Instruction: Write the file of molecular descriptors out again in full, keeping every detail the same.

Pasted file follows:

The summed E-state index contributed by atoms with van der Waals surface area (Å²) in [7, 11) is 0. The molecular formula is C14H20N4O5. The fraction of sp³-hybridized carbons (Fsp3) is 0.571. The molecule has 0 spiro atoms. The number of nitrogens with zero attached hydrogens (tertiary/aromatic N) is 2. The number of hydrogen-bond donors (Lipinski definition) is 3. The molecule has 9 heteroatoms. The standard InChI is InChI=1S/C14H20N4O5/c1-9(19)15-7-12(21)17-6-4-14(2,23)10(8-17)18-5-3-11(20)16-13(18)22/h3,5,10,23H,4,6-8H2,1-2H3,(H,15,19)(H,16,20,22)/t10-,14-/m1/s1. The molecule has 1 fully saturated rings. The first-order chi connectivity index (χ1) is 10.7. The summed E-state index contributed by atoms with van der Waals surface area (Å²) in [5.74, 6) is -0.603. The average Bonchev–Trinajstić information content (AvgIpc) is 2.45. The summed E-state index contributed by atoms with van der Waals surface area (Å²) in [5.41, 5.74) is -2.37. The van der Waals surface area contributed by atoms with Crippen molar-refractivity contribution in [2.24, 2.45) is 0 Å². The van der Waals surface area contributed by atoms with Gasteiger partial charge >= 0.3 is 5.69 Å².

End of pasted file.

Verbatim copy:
The summed E-state index contributed by atoms with van der Waals surface area (Å²) in [7, 11) is 0. The molecular formula is C14H20N4O5. The fraction of sp³-hybridized carbons (Fsp3) is 0.571. The molecule has 0 spiro atoms. The number of nitrogens with zero attached hydrogens (tertiary/aromatic N) is 2. The number of hydrogen-bond donors (Lipinski definition) is 3. The molecule has 9 heteroatoms. The standard InChI is InChI=1S/C14H20N4O5/c1-9(19)15-7-12(21)17-6-4-14(2,23)10(8-17)18-5-3-11(20)16-13(18)22/h3,5,10,23H,4,6-8H2,1-2H3,(H,15,19)(H,16,20,22)/t10-,14-/m1/s1. The molecule has 1 fully saturated rings. The first-order chi connectivity index (χ1) is 10.7. The summed E-state index contributed by atoms with van der Waals surface area (Å²) in [5.74, 6) is -0.603. The average Bonchev–Trinajstić information content (AvgIpc) is 2.45. The summed E-state index contributed by atoms with van der Waals surface area (Å²) in [5.41, 5.74) is -2.37. The van der Waals surface area contributed by atoms with Crippen molar-refractivity contribution in [2.24, 2.45) is 0 Å². The van der Waals surface area contributed by atoms with Gasteiger partial charge >= 0.3 is 5.69 Å².